Victoria Holt

Daughter of Deceit



I often wonder how different my life might have been if Lisa Fennell had not made her dramatic entry into it; and I marvel that if people had not been in a certain place at the same moment they might never have been aware of each other’s existence and their lives would have taken an entirely different course.

I cannot believe that there was another household like ours in the whole of London—or England, for that matter. I only knew that I was lucky to be part of it because it was dominated by the light-hearted, wildly unconventional, inimitable and altogether adorable Desiree.

At that time social status was held to be of the greatest importance in all classes of society and protocol in the servants’ quarters was as rigidly adhered to as it ever was in higher circles. Not so by Desiree. Carrie, the tweeny, was given the same treatment as Mrs. Crimp, the housekeeper. Not always with Mrs. Crimp’s approval. But Desiree ignored that.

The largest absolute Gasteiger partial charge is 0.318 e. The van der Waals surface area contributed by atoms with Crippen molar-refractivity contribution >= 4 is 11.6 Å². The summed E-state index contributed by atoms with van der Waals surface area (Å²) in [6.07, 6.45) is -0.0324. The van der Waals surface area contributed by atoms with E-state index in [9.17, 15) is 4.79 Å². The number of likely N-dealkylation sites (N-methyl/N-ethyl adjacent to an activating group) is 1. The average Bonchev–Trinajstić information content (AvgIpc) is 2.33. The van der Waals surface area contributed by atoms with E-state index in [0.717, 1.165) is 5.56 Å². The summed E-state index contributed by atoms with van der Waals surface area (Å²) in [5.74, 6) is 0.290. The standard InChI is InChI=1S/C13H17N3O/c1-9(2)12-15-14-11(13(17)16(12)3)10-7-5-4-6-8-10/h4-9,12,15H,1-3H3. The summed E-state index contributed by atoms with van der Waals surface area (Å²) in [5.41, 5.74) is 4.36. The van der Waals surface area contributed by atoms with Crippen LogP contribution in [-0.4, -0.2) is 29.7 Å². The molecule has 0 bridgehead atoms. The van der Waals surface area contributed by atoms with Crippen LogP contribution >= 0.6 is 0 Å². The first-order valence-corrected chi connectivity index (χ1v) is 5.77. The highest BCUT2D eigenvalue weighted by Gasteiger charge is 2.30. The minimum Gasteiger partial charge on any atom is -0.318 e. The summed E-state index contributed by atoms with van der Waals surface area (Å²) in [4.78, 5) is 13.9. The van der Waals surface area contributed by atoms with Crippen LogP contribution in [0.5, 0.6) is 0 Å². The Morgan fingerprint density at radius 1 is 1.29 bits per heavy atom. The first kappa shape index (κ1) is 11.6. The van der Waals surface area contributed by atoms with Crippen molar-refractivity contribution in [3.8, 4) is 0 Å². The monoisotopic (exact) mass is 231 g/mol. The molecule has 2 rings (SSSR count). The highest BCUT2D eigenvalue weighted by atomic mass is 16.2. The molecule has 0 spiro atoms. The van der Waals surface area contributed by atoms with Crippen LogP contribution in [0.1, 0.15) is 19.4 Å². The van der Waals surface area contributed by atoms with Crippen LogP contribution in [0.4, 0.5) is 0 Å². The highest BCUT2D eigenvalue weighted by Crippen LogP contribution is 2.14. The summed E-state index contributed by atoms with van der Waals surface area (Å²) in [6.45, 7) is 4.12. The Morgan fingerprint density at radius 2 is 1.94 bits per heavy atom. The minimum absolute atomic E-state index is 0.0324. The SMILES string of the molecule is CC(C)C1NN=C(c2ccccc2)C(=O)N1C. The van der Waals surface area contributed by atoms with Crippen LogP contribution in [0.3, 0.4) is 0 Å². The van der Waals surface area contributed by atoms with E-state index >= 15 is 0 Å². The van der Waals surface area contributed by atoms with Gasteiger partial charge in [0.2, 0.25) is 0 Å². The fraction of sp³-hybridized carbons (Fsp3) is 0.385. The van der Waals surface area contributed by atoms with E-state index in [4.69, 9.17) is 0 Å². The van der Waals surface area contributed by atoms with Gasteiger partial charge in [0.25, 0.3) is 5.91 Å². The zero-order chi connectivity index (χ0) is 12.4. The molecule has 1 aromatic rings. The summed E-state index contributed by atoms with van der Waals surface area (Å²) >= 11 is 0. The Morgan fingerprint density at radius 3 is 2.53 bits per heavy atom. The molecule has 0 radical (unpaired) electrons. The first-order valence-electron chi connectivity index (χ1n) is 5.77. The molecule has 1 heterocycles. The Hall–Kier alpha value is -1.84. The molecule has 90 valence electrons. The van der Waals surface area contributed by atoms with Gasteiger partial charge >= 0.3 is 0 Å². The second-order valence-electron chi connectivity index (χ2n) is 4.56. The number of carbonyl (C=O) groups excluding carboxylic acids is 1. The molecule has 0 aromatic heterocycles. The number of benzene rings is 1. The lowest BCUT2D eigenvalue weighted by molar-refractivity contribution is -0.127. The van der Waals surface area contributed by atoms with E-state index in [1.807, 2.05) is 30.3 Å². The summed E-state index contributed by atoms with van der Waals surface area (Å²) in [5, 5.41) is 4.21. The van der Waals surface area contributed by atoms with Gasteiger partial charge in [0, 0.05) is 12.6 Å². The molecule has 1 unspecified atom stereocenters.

“Hello, Carrie, how goes it with you today, love?” she would ask when she met Carrie about the house. Everyone was “love” or “dear” to Desiree. Carrie would squirm with delight.

“I’m all right, Miss Daisy Ray,” she would say. “And how’s yourself?”

“Bearing up. Bearing up,” Desiree would say with a grin; and if she was aware of Mrs. Crimp’s disapproving look, she gave no sign.

Everyone in the household loved Desiree—apart from two of the governesses who had come when I was five years old to teach me the rudiments of education. One left after a few months, because there were always late-night comings and goings to and from the house and she needed her rest; the other went off to teach an earl’s daughter, which was more suited to what she had been brought up to expect.